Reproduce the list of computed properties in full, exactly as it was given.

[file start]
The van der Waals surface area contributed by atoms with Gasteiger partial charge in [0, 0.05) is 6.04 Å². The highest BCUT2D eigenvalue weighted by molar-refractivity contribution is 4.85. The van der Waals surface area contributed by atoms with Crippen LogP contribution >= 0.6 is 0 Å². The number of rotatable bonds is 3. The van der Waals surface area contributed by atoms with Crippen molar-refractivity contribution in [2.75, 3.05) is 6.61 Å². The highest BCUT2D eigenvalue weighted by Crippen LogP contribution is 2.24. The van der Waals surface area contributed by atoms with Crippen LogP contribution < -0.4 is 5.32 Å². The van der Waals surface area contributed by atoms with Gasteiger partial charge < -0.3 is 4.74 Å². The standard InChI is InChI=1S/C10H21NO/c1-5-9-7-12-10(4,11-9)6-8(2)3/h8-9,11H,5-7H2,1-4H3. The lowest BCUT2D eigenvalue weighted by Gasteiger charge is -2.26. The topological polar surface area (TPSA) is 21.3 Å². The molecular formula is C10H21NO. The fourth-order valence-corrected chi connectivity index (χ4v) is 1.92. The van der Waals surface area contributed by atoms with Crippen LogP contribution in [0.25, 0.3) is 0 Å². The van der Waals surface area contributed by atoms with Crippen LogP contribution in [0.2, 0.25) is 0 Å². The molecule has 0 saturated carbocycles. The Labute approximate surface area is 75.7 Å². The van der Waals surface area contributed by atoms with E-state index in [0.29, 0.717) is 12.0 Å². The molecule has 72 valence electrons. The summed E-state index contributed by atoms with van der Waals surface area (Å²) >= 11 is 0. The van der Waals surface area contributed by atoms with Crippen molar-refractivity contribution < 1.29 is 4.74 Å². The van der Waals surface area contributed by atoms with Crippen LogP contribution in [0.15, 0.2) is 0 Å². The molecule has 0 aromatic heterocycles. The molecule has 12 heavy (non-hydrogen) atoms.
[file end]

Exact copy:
The van der Waals surface area contributed by atoms with Gasteiger partial charge in [0, 0.05) is 6.04 Å². The highest BCUT2D eigenvalue weighted by molar-refractivity contribution is 4.85. The van der Waals surface area contributed by atoms with Crippen LogP contribution >= 0.6 is 0 Å². The number of rotatable bonds is 3. The van der Waals surface area contributed by atoms with Crippen molar-refractivity contribution in [2.75, 3.05) is 6.61 Å². The highest BCUT2D eigenvalue weighted by Crippen LogP contribution is 2.24. The van der Waals surface area contributed by atoms with Crippen LogP contribution < -0.4 is 5.32 Å². The van der Waals surface area contributed by atoms with Gasteiger partial charge < -0.3 is 4.74 Å². The standard InChI is InChI=1S/C10H21NO/c1-5-9-7-12-10(4,11-9)6-8(2)3/h8-9,11H,5-7H2,1-4H3. The lowest BCUT2D eigenvalue weighted by Gasteiger charge is -2.26. The topological polar surface area (TPSA) is 21.3 Å². The molecular formula is C10H21NO. The fourth-order valence-corrected chi connectivity index (χ4v) is 1.92. The van der Waals surface area contributed by atoms with Crippen LogP contribution in [0.25, 0.3) is 0 Å². The van der Waals surface area contributed by atoms with Crippen LogP contribution in [0.2, 0.25) is 0 Å². The molecule has 0 saturated carbocycles. The Labute approximate surface area is 75.7 Å². The van der Waals surface area contributed by atoms with E-state index in [0.29, 0.717) is 12.0 Å². The molecule has 72 valence electrons. The summed E-state index contributed by atoms with van der Waals surface area (Å²) >= 11 is 0. The van der Waals surface area contributed by atoms with Crippen molar-refractivity contribution < 1.29 is 4.74 Å². The van der Waals surface area contributed by atoms with Crippen LogP contribution in [0.15, 0.2) is 0 Å². The molecule has 0 aromatic heterocycles. The molecule has 12 heavy (non-hydrogen) atoms.